Leitzel and the War Effort

Leitzel attracts a crowd in the Chicago Loop, at the corner of Clark and Madison, as she appeals to the locals to purchase war bonds.
Leitzel attracts a crowd in the Chicago Loop, at the corner of Clark and Madison, as she appeals to the locals to purchase war bonds.

When the United States entered the First World War in 1917, circus artists of German extraction found themselves instantly unpopular. Not only did they feel the wrath of circus fans, they were also routinely harassed by authorities concerned about their loyalties. There was one major exception, Lillian Leitzel. Although her birthplace was Breslau, Germany, in the United States, in 1917, she was as popular as ever.

It may have been that newspaper articles reported her heritage variously as French, Belgian, Alsatian and Czech as well as German. It may have been that everyone considered her Bohemian because of her family’s background. It may have been that she spoke perfect English, with no trace of an accent. It may have been that when it was reported she was born in Germany, it was also reported that she had signed documents renouncing any allegiance to that country, which was true. Leitzel had filed her Declaration of Intention, at the time a necessary first step on the path to citizenship, which included a statement renouncing all loyalties to an applicant’s homeland. But it was probably the simple fact that Leitzel was adored and no one even noticed her heritage.

Leitzel had left Germany in 1904, and she had been in the United States since 1911. She had found a home, and she was anxious to prove her loyalty. She set up a recruiting station for circus personnel in the dressing rooms at Madison Square Garden, and her name was always prominently listed among the celebrities that had donated to the war effort. But it was her fundraising efforts that received the most attention.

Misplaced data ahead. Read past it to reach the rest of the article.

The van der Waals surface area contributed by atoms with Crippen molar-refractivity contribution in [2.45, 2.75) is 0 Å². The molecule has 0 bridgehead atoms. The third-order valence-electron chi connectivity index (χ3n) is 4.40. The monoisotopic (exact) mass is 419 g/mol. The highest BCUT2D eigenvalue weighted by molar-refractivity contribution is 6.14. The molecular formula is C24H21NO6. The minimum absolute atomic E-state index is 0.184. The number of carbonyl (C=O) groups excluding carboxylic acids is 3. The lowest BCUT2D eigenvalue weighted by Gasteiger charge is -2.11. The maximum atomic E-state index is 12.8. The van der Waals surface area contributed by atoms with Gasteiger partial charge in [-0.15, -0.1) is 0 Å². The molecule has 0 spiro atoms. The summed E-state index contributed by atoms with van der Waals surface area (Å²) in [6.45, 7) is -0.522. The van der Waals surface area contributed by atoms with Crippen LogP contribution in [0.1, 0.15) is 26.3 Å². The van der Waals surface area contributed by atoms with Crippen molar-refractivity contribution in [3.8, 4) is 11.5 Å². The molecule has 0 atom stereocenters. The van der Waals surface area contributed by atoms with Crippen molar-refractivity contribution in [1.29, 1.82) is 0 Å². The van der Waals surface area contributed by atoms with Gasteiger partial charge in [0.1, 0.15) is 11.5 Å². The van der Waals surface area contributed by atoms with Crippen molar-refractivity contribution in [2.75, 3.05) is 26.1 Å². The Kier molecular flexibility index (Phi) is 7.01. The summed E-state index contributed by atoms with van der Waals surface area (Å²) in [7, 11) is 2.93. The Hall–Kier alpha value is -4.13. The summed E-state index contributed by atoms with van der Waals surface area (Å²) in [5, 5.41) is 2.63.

In 1918, while working in the Ziegfeld Frolic, she made a spectacular appeal when she kicked off the third Liberty Loan Drive in the center of Times Square. At five minutes to midnight, on Friday, April 5, while a crowd of several thousand watched, Leitzel rolled up a rope suspended from the subway construction tower. Seventy feet in the air, she struck several poses and then appealed to the terrific crowd that had assembled to all buy bonds. The stunt received nationwide attention.

In May, while the circus was in Chicago, Leitzel repeated her performance in the Loop, at the corner of Clark and Madison, in front of what was described as “the biggest audience in her career.” (Variety, May 10, 1918, p. 22.) In interviews and in person, throughout the duration of the conflict, Leitzel continued her efforts to aid the nation’s war effort.